A short history of the Holy Club

Members of the so called ‘Holy Club’  established a way of life in Oxford that profoundly influenced the development of the Methodist movement and which continues to shape the Methodist Church today.

The Holy Club was one of the many nicknames used for the group of young men, including the Wesley brothers, who met together in Oxford, between 1729 and 1735. Other similarly derisive names included, the Bible Moths, Supererogation men and eventually Methodists. Never an intentional or official society, it was this group which John Wesley would later describe as the ‘first rise of Methodism’.


It began with the young undergraduates, Charles Wesley and William Morgan. Responding to University pressure to take their faith and work more seriously, they began to support each other in both their studies and religious practice. John had encouraged this by letter whilst at home in Epworth and, returning to Oxford in the summer of 1729, effectively took charge of what was a small but growing group.

Encouraged by John’s presence, they met to study and pray together, they attended the Sacrament regularly and began to keep spiritual diaries. Late in the winter of the same year, they were joined by Bob Kirkham, a friend of John’s from his undergraduate years.

Social Action

In the summer of 1730, William Morgan persuaded his friends to accompany him in visiting prisoners, then in helping the poor and providing education for local children. It was around this time, and partly as a result of these new activities, that the group of young men became dubbed ‘The Holy Club’.


In June 1732, weakened by illness, William Morgan returned home to Ireland. Around the same time John Clayton, who already ran a small religious society of his own at Brasenose, became associated with the group.

Clayton’s influence led to the development of subsidiary groups, the practice of regular spiritual practices like fasting and also importantly introduced John to the work of the SPCK (Society for the Promotion of Christian Knowledge).

An increase in numbers led to the need for additional  structure, which made good use of John Wesley’s organisational skills. It was around this time that the phrase ‘Methodist’ to describe the group, was first used, although this was not intended as a compliment.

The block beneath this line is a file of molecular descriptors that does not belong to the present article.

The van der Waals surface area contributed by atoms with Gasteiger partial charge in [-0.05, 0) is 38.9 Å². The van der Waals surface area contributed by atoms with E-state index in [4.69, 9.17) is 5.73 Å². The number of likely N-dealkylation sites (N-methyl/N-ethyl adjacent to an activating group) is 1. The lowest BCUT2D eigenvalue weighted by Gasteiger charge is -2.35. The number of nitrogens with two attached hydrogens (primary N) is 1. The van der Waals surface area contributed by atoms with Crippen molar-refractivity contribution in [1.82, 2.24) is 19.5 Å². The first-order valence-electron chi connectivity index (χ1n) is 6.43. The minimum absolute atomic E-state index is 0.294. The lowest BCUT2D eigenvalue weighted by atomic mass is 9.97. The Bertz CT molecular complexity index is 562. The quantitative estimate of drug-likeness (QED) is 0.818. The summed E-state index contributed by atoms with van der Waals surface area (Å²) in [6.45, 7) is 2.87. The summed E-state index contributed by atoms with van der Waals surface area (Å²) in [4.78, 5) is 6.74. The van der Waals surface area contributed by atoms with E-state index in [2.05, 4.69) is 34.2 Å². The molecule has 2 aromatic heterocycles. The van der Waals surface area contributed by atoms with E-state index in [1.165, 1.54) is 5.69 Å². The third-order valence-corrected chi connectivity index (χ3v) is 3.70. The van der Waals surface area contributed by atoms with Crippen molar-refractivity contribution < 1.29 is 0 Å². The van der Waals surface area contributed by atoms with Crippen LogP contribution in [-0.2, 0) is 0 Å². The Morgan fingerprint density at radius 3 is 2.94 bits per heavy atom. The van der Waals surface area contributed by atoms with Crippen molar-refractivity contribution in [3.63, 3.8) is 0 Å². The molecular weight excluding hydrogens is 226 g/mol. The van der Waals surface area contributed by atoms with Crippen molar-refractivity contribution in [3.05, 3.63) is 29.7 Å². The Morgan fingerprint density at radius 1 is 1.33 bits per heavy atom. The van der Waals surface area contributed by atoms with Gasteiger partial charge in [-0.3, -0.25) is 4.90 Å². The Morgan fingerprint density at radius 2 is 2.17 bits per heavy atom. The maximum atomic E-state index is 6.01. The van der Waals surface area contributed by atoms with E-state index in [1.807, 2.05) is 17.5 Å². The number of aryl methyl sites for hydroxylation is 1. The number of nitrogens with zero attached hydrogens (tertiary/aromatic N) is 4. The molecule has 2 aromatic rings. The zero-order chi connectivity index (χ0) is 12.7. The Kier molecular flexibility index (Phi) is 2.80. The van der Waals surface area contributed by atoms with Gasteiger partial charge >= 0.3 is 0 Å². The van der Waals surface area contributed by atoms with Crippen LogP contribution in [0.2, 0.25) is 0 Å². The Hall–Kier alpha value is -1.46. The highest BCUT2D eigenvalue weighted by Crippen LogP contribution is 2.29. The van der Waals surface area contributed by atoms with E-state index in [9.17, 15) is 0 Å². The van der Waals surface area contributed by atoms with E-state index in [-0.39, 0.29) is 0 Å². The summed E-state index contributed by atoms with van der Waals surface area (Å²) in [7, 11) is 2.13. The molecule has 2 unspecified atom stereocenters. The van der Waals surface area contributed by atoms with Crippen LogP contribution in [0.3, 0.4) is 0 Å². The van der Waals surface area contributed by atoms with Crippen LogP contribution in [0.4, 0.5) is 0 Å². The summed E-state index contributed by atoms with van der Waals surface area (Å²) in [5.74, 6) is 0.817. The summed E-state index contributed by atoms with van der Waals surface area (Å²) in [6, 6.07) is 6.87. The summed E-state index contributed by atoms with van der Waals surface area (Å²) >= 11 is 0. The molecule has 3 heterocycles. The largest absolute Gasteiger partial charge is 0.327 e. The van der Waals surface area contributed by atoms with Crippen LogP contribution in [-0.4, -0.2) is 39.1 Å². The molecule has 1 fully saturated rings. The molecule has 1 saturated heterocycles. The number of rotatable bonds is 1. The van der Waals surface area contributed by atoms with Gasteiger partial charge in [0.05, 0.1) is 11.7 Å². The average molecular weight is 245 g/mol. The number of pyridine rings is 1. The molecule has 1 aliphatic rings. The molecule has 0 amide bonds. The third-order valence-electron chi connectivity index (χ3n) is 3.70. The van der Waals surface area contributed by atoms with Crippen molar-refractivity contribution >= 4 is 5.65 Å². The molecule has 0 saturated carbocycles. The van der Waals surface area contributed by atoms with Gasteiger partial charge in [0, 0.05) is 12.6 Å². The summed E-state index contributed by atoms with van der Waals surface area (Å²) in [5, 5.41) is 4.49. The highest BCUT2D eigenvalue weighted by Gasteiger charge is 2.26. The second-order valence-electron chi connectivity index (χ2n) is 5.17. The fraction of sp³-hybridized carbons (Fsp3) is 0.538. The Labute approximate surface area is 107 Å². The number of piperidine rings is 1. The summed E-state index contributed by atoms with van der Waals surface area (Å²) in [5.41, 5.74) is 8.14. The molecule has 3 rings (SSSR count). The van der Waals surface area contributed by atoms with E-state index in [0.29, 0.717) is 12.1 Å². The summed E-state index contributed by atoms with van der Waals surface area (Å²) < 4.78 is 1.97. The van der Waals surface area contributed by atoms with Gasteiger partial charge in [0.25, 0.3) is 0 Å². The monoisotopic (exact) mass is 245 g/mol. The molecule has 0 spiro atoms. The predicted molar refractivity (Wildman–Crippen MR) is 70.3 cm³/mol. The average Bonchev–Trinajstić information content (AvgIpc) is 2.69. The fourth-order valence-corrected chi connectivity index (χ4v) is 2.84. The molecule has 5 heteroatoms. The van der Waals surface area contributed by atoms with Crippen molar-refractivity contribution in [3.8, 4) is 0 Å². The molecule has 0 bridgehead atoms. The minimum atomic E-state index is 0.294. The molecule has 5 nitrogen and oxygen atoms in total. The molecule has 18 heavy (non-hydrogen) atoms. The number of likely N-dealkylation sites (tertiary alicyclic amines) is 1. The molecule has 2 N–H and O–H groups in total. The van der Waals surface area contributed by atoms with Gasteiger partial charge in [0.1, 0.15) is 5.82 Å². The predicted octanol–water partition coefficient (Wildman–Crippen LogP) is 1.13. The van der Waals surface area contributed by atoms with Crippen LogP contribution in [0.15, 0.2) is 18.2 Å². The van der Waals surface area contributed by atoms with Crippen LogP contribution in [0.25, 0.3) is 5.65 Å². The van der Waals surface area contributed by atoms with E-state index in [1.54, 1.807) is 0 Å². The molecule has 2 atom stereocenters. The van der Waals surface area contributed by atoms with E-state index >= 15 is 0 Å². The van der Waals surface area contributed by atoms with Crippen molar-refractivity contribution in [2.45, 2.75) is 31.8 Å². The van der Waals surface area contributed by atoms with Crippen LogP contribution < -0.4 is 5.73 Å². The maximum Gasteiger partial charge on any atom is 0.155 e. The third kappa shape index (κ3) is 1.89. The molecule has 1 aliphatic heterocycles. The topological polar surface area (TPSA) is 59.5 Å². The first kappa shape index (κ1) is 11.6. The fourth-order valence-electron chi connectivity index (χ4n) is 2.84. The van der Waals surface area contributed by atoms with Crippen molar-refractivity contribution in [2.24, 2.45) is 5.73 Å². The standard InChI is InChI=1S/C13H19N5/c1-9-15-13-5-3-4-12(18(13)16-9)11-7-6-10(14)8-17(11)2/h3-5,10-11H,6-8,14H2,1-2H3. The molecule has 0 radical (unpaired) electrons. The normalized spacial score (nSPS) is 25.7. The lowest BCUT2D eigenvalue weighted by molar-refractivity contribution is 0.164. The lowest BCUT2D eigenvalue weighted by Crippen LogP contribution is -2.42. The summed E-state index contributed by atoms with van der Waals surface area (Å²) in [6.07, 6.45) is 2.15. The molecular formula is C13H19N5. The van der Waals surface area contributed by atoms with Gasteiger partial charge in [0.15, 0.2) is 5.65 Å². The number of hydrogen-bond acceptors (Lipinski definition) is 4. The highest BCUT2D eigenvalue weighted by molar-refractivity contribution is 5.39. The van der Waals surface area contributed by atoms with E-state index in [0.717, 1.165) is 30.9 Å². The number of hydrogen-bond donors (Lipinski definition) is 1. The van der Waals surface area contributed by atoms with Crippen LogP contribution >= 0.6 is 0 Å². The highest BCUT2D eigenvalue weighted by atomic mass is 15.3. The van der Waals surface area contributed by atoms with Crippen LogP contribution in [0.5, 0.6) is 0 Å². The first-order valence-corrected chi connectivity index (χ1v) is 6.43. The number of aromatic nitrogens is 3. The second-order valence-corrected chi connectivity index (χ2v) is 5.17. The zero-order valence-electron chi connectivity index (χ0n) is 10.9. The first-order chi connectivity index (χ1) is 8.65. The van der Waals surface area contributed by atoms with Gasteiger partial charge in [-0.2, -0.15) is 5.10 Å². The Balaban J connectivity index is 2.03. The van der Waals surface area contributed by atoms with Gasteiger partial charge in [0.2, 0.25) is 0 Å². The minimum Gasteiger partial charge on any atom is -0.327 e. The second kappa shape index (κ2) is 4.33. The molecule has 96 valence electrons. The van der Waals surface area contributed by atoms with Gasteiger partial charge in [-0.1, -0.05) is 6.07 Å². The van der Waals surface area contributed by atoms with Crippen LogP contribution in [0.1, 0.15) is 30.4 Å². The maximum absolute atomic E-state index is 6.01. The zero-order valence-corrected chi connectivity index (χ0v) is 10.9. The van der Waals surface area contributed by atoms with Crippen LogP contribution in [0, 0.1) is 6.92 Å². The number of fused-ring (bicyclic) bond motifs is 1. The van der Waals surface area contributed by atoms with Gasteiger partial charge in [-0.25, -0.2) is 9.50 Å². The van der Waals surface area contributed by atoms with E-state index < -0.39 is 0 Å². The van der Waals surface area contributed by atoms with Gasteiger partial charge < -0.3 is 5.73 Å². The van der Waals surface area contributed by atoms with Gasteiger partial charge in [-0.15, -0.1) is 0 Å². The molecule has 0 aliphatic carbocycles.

By the autumn of 1732, news had reached Oxford of the death of William Morgan. Rumours spread that it was the rigours of the Methodist lifestyle that had killed him.

Wesley launched a vigorous defence, first by writing a letter to Morgan’s father and then  by preaching a sermon in the University Church (Jan 1st 1733). Both set out the fundamental Christian principles by which the group were trying to live.

The reactions to the sermon were mixed and further pressure on the group emerged when John’s letter to Morgan senior was leaked and published within a derogatory pamphlet called The Oxford Methodists.


Despite these setbacks, the number of students meeting in small groups rose. Benjamin Ingham and George Whitefield joined the ‘Holy Club’ and began to influence its development.

Levels of dedication though, varied. Some students were not interested in all the ‘holy living’ practices while others tended towards an excessive level of introspection. Work was extended to assist those in the Gloucester Green Workhouse and to relieve the poor at St Bartholomew’s Hospital while others moved away.

By the end of the 1734, although more than 40 people had been associated with Oxford Methodism thus far, John was struggling to discern where his future lay. His father, who was in poor health, strongly encouraged him to take over the living at Epworth.

New direction

Although appearing to waver as his Father faded, John did not take over the living following Samuel’s death in April 1735. He returned to Oxford to continue his academic career.

Very shortly afterwards however, the opportunity arose for both Wesley brothers to go to the new colony of Georgia, sponsored by the SPCK. John leapt at the chance, persuaded Charles to join him and in the end Benjamin Ingham also sailed with them.

With these departures, although Methodism persisted in Oxford both within the University and the City, the period John later referred to as the ‘first rise of Methodism’, effectively came to an end.

Influence on later Methodism

The desire to live a Christ-like life, the value of small groups and good organisation, the rhythm of public worship and private prayer, the call to serve to the most needy and the power of the spoken and printed word to change hearts and minds, are all still very characteristic of The Methodist Way of Life.


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